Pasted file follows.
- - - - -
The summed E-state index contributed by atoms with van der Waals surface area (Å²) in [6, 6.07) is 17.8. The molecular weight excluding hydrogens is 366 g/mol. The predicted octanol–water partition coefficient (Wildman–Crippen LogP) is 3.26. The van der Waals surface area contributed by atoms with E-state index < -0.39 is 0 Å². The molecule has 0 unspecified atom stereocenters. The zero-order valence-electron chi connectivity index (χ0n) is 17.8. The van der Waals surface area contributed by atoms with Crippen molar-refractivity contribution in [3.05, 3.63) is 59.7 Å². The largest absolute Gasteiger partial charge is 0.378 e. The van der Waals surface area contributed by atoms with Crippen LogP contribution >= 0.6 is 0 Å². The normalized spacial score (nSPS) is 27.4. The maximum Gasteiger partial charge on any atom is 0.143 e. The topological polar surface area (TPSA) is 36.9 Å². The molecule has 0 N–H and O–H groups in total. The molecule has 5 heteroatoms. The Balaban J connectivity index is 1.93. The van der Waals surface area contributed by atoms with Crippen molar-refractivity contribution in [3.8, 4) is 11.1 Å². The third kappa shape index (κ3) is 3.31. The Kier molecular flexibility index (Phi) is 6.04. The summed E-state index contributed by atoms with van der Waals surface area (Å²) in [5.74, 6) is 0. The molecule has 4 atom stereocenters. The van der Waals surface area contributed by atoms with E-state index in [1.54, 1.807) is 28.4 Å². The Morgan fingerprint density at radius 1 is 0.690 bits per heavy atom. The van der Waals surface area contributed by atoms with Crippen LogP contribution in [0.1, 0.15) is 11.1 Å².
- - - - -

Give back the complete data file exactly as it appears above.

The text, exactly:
The summed E-state index contributed by atoms with van der Waals surface area (Å²) in [6, 6.07) is 17.8. The molecular weight excluding hydrogens is 366 g/mol. The predicted octanol–water partition coefficient (Wildman–Crippen LogP) is 3.26. The van der Waals surface area contributed by atoms with E-state index < -0.39 is 0 Å². The molecule has 0 unspecified atom stereocenters. The zero-order valence-electron chi connectivity index (χ0n) is 17.8. The van der Waals surface area contributed by atoms with Crippen molar-refractivity contribution in [3.05, 3.63) is 59.7 Å². The largest absolute Gasteiger partial charge is 0.378 e. The van der Waals surface area contributed by atoms with Crippen LogP contribution >= 0.6 is 0 Å². The normalized spacial score (nSPS) is 27.4. The maximum Gasteiger partial charge on any atom is 0.143 e. The topological polar surface area (TPSA) is 36.9 Å². The molecule has 0 N–H and O–H groups in total. The molecule has 5 heteroatoms. The Balaban J connectivity index is 1.93. The van der Waals surface area contributed by atoms with Crippen molar-refractivity contribution in [3.8, 4) is 11.1 Å². The third kappa shape index (κ3) is 3.31. The Kier molecular flexibility index (Phi) is 6.04. The summed E-state index contributed by atoms with van der Waals surface area (Å²) in [5.74, 6) is 0. The molecule has 4 atom stereocenters. The van der Waals surface area contributed by atoms with E-state index in [1.54, 1.807) is 28.4 Å². The Morgan fingerprint density at radius 1 is 0.690 bits per heavy atom. The van der Waals surface area contributed by atoms with Crippen LogP contribution in [0.1, 0.15) is 11.1 Å².